I've just asked Thomas Green, aka Rockwell, one of d&b's hottest producers and DJs of 2013, who is No.1 on his wish list of collaborators. He's thinking about it. I ponder which jungle/d&b legend he's going to opt for. “Ian Mackaye,” he says. Nods affirmatively. “Definitely. I'm obsessed with Fugazi and Minor Threat. It's my first love in music — hardcore punk, I love Black Flag and Henry Rollins as well — in fact I went to see his spoken word show a few weeks ago. Ian MacKaye I think probably wouldn't be very into the kind of music I'd make so the results would be... interesting. But, yeah, I would love to work with him.” Of course, such genre-bending surprise should be of NO surprise to anyone who's properly listened to Rockwell.
Have to admit, it's the latest monster single 'Detroit' out on DJ Friction and K-Tee's always-compelling Shogun Audio that first hipped this writer to Rockwell's free-wheeling genius, a startling five minutes of breathless booty-bass-heavy wonder wherein the spirits of the Belleville Three, Model 500, Jeff Mills & Underground Resistance and even a bit of old-skool Stooges-style motorcity punk get re-conjured and recalibrated for a new age. Blissfully, none of this old fart's spoddery is ringing bells for Rockwell at all. “Well, I'm not an aficionado of Detroit techno by any means. The inspiration for 'Detroit' really came from digging out some of those amazing DJ Assault mixtapes from about six years ago, and also thinking of people like DJ Godfather and the whole Ghettotech movement. Also the juke stuff from Chicago and the whole Baltimore club sound. I love the non-pristine-ness of the beats, the grittiness of it, the rawness. That's what I was trying to achieve with 'Detroit'. The reaction has been unbelievable.”
Everyone who's heard 'Detroit' is already calling it one of THEE d&b tunes of the year but when you hear it you'll be excused for some confusion — if this IS d&b it's as far away from the strictures and confines of the genre as possible. Rockwell's music suggests drum & bass is now a genre that can sustain any array of different sounds so long as the tempo is up at the high-end of a maximum darts score. “To me, that's all drum & bass means, it means music that's up in the 170-175 bpm area. Within that limitation I think the music should be free to sound like anything.” Does he think that attitude is down to him not coming from an explicitly d&b background? “Maybe. I grew up in a little village in the Midlands, I wasn't plugged into any changing scene. Initially I was purely into hardcore punk music, played bass, violin in an orchestra — I wanted to form a band but couldn't find anyone into the same NYC hardcore guitar music that I was into. Drum & bass immediately appealed to me because it has that same sense of momentum and movement as my favourite punk music. When it gets going it's just totally unstoppable, and you don't WANT it to stop — that to me is the sign of a great d&b track. I think as an artist to think that you're working within a genre and therefore you can only use a limited variety of sounds is totally wrong.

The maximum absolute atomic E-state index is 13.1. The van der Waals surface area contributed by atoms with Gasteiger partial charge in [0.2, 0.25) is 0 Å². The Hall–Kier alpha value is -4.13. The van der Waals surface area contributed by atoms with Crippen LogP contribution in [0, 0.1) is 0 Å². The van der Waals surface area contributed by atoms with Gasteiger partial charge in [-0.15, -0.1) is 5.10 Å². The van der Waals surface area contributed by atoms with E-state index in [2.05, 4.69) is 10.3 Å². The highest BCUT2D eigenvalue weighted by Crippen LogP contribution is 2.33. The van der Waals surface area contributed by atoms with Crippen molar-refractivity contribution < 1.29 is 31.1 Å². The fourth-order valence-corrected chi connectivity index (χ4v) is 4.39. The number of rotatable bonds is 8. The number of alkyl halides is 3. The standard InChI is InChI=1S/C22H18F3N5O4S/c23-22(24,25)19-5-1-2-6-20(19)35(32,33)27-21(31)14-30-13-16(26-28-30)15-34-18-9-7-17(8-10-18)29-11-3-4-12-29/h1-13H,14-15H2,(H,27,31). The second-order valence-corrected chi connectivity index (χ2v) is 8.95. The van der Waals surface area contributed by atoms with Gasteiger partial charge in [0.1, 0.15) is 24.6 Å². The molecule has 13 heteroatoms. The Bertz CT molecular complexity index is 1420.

The only limitation in my music is to that d&b tempo. But as a DJ and a producer I've been playing and making music that's nothing to do with d&b. Drum & bass is the genre I work in but I don't feel it as a limitation, or if it is, it's a limitation that forces me to be creative. I love that tempo of music, I love the impact it has on me, the way it makes me feel and dance. Just like I did with hardcore punk.” Rockwell's first music of note came in 2009, early tracks like 'Underpass' and 'Reverse Engineering' showcasing a startlingly fresh talent, clearly obsessed with the painstaking intricacies of sound. “I was listening to a lot of Boards of Canada, Aphex Twin, Squarepusher, still do listen to a lot of that. I was a bedroom DJ, a bedroom producer, also battling against my limited experience of technology, fighting against that whilst going through a difficult emotional time in my life. I think ever since my music has been an attempt to keep that kind of intricacy whilst increasing the volume, directing stuff at the dancefloor.” DJ Mag also hears a lot of hip-hop in Rockwell's music, not necessarily the tempo but the feel of the beats, that ruff'n'ruggedness, that sense of drama. “Totally. From the time as a 16-year-old when I used to listen to Mobb Deep and Wu-Tang through to now listening to Waka Flocka and Hudson Mohawke I take massive inspiration from hip-hop, the way it gets snares sounding, the innovation of it. I'm now entirely digital in my production, I don't use anything analogue. That precise, loose feel — it's an incredibly difficult balance to strike because as soon as you start increasing the volume of stuff you can lose that intricacy but that's been my learning process. I love jump-up rave music, I couldn't have kept my music as this purely bedroom thing but I'm trying to explore composition whilst being sparse with those intricacies, bringing them out more. It's difficult but it's what fascinates me.”